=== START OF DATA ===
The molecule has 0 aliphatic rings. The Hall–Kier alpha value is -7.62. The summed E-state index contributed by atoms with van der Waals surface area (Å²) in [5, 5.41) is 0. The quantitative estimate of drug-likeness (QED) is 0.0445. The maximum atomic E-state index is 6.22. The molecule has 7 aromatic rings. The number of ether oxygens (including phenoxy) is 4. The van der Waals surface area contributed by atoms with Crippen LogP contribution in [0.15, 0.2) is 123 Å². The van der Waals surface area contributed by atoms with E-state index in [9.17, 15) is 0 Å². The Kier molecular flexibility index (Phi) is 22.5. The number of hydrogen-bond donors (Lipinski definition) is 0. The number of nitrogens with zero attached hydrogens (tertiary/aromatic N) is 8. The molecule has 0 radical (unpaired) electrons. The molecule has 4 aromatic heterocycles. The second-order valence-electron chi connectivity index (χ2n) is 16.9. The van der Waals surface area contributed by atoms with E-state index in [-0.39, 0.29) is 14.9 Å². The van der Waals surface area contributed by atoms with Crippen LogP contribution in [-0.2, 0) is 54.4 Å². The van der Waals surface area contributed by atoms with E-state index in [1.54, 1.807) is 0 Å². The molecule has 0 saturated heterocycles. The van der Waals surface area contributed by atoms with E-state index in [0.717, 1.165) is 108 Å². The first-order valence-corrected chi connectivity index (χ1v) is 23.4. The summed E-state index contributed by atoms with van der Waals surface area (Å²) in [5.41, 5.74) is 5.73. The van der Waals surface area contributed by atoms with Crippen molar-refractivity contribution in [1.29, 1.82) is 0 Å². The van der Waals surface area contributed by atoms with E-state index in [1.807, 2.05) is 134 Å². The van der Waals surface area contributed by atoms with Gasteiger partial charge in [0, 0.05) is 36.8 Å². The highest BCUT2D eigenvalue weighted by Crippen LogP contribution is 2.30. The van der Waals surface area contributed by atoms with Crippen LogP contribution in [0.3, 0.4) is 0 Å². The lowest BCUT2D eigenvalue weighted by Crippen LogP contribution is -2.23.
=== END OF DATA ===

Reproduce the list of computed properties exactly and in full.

The molecule has 0 aliphatic rings. The Hall–Kier alpha value is -7.62. The summed E-state index contributed by atoms with van der Waals surface area (Å²) in [5, 5.41) is 0. The quantitative estimate of drug-likeness (QED) is 0.0445. The maximum atomic E-state index is 6.22. The molecule has 7 aromatic rings. The number of ether oxygens (including phenoxy) is 4. The van der Waals surface area contributed by atoms with Crippen LogP contribution in [0.15, 0.2) is 123 Å². The van der Waals surface area contributed by atoms with E-state index in [9.17, 15) is 0 Å². The Kier molecular flexibility index (Phi) is 22.5. The number of hydrogen-bond donors (Lipinski definition) is 0. The number of nitrogens with zero attached hydrogens (tertiary/aromatic N) is 8. The molecule has 0 radical (unpaired) electrons. The molecule has 4 aromatic heterocycles. The second-order valence-electron chi connectivity index (χ2n) is 16.9. The van der Waals surface area contributed by atoms with E-state index in [-0.39, 0.29) is 14.9 Å². The van der Waals surface area contributed by atoms with Crippen LogP contribution in [-0.2, 0) is 54.4 Å². The van der Waals surface area contributed by atoms with E-state index in [1.54, 1.807) is 0 Å². The molecule has 0 saturated heterocycles. The van der Waals surface area contributed by atoms with E-state index in [0.717, 1.165) is 108 Å². The first-order valence-corrected chi connectivity index (χ1v) is 23.4. The summed E-state index contributed by atoms with van der Waals surface area (Å²) in [5.41, 5.74) is 5.73. The van der Waals surface area contributed by atoms with Crippen molar-refractivity contribution in [1.29, 1.82) is 0 Å². The van der Waals surface area contributed by atoms with E-state index in [1.807, 2.05) is 134 Å². The van der Waals surface area contributed by atoms with Gasteiger partial charge in [0, 0.05) is 36.8 Å². The highest BCUT2D eigenvalue weighted by Crippen LogP contribution is 2.30. The van der Waals surface area contributed by atoms with Crippen LogP contribution in [0.3, 0.4) is 0 Å². The lowest BCUT2D eigenvalue weighted by Crippen LogP contribution is -2.23.